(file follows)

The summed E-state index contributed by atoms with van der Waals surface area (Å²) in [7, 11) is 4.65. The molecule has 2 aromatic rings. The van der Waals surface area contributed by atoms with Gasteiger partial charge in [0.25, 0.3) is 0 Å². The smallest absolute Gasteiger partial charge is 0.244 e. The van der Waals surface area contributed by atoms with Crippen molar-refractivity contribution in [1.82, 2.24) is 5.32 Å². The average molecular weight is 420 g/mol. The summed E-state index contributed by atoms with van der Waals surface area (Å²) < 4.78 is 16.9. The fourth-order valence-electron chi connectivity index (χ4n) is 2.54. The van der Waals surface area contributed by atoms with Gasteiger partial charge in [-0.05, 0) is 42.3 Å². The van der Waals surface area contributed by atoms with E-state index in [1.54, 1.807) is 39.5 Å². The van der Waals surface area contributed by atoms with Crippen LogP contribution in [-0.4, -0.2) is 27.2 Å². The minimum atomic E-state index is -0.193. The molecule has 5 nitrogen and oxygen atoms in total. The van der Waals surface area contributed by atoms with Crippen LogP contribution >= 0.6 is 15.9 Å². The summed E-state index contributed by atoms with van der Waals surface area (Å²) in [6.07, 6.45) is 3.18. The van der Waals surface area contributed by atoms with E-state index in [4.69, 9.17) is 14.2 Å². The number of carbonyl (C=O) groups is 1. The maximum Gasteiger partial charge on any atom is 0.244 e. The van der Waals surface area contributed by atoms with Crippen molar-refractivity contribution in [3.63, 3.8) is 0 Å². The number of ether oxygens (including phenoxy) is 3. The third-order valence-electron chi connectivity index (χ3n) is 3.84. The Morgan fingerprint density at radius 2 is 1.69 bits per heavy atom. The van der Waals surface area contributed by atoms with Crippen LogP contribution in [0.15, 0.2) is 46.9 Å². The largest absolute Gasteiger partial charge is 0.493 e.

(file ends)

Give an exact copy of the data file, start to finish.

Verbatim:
The summed E-state index contributed by atoms with van der Waals surface area (Å²) in [7, 11) is 4.65. The molecule has 2 aromatic rings. The van der Waals surface area contributed by atoms with Gasteiger partial charge in [0.25, 0.3) is 0 Å². The smallest absolute Gasteiger partial charge is 0.244 e. The van der Waals surface area contributed by atoms with Crippen molar-refractivity contribution in [1.82, 2.24) is 5.32 Å². The average molecular weight is 420 g/mol. The summed E-state index contributed by atoms with van der Waals surface area (Å²) < 4.78 is 16.9. The fourth-order valence-electron chi connectivity index (χ4n) is 2.54. The van der Waals surface area contributed by atoms with Gasteiger partial charge in [-0.05, 0) is 42.3 Å². The van der Waals surface area contributed by atoms with E-state index in [1.54, 1.807) is 39.5 Å². The van der Waals surface area contributed by atoms with Crippen LogP contribution in [-0.4, -0.2) is 27.2 Å². The minimum atomic E-state index is -0.193. The molecule has 5 nitrogen and oxygen atoms in total. The van der Waals surface area contributed by atoms with Crippen LogP contribution >= 0.6 is 15.9 Å². The summed E-state index contributed by atoms with van der Waals surface area (Å²) in [6.07, 6.45) is 3.18. The van der Waals surface area contributed by atoms with E-state index in [4.69, 9.17) is 14.2 Å². The number of carbonyl (C=O) groups is 1. The maximum Gasteiger partial charge on any atom is 0.244 e. The van der Waals surface area contributed by atoms with Crippen molar-refractivity contribution in [3.63, 3.8) is 0 Å². The number of ether oxygens (including phenoxy) is 3. The third-order valence-electron chi connectivity index (χ3n) is 3.84. The Morgan fingerprint density at radius 2 is 1.69 bits per heavy atom. The van der Waals surface area contributed by atoms with Crippen LogP contribution in [0.15, 0.2) is 46.9 Å². The largest absolute Gasteiger partial charge is 0.493 e.